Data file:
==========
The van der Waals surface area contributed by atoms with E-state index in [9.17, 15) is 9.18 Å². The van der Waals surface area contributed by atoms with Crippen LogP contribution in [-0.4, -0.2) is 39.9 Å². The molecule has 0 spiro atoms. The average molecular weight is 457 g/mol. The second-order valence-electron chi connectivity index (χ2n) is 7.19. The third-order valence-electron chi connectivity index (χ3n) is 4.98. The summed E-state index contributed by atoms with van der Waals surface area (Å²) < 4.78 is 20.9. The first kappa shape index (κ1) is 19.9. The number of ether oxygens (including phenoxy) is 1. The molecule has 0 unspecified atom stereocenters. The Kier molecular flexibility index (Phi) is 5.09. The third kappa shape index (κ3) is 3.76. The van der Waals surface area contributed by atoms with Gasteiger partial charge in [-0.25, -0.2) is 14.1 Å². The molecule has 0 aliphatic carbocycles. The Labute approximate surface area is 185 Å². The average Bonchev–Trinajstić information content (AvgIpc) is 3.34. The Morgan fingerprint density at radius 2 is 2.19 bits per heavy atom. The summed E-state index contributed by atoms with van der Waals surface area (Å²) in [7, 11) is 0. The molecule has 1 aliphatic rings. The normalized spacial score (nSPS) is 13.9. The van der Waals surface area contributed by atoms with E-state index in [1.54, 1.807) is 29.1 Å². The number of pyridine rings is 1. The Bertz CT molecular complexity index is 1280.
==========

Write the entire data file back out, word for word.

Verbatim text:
The van der Waals surface area contributed by atoms with E-state index in [9.17, 15) is 9.18 Å². The van der Waals surface area contributed by atoms with Crippen LogP contribution in [-0.4, -0.2) is 39.9 Å². The molecule has 0 spiro atoms. The average molecular weight is 457 g/mol. The second-order valence-electron chi connectivity index (χ2n) is 7.19. The third-order valence-electron chi connectivity index (χ3n) is 4.98. The summed E-state index contributed by atoms with van der Waals surface area (Å²) < 4.78 is 20.9. The first kappa shape index (κ1) is 19.9. The number of ether oxygens (including phenoxy) is 1. The molecule has 0 unspecified atom stereocenters. The Kier molecular flexibility index (Phi) is 5.09. The third kappa shape index (κ3) is 3.76. The van der Waals surface area contributed by atoms with Gasteiger partial charge in [-0.25, -0.2) is 14.1 Å². The molecule has 0 aliphatic carbocycles. The Labute approximate surface area is 185 Å². The average Bonchev–Trinajstić information content (AvgIpc) is 3.34. The Morgan fingerprint density at radius 2 is 2.19 bits per heavy atom. The summed E-state index contributed by atoms with van der Waals surface area (Å²) in [7, 11) is 0. The molecule has 1 aliphatic rings. The normalized spacial score (nSPS) is 13.9. The van der Waals surface area contributed by atoms with E-state index in [1.54, 1.807) is 29.1 Å². The number of pyridine rings is 1. The Bertz CT molecular complexity index is 1280.